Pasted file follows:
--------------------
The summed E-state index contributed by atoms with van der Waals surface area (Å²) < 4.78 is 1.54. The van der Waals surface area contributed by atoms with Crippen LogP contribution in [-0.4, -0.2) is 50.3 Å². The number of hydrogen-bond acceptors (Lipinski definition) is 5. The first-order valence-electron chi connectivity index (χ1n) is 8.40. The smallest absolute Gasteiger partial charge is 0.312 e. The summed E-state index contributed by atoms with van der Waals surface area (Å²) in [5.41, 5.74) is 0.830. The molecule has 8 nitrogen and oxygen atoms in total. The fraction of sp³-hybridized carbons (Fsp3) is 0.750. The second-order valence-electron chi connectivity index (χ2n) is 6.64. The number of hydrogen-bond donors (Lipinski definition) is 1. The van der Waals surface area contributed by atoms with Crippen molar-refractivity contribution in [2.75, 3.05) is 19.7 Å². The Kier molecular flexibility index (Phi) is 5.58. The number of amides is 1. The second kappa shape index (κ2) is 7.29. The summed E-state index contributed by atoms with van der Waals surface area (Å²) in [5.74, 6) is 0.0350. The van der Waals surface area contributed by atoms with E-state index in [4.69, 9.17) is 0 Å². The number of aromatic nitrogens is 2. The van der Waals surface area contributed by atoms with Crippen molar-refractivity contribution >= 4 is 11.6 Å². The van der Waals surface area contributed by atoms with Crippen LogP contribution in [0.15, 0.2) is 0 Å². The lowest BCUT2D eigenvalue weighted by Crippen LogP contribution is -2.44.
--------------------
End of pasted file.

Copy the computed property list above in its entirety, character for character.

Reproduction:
The summed E-state index contributed by atoms with van der Waals surface area (Å²) < 4.78 is 1.54. The van der Waals surface area contributed by atoms with Crippen LogP contribution in [-0.4, -0.2) is 50.3 Å². The number of hydrogen-bond acceptors (Lipinski definition) is 5. The first-order valence-electron chi connectivity index (χ1n) is 8.40. The smallest absolute Gasteiger partial charge is 0.312 e. The summed E-state index contributed by atoms with van der Waals surface area (Å²) in [5.41, 5.74) is 0.830. The molecule has 8 nitrogen and oxygen atoms in total. The fraction of sp³-hybridized carbons (Fsp3) is 0.750. The second-order valence-electron chi connectivity index (χ2n) is 6.64. The number of hydrogen-bond donors (Lipinski definition) is 1. The van der Waals surface area contributed by atoms with Crippen molar-refractivity contribution in [2.75, 3.05) is 19.7 Å². The Kier molecular flexibility index (Phi) is 5.58. The number of amides is 1. The second kappa shape index (κ2) is 7.29. The summed E-state index contributed by atoms with van der Waals surface area (Å²) in [5.74, 6) is 0.0350. The van der Waals surface area contributed by atoms with E-state index in [4.69, 9.17) is 0 Å². The number of aromatic nitrogens is 2. The van der Waals surface area contributed by atoms with Crippen molar-refractivity contribution >= 4 is 11.6 Å². The van der Waals surface area contributed by atoms with Crippen LogP contribution in [0.15, 0.2) is 0 Å². The lowest BCUT2D eigenvalue weighted by Crippen LogP contribution is -2.44.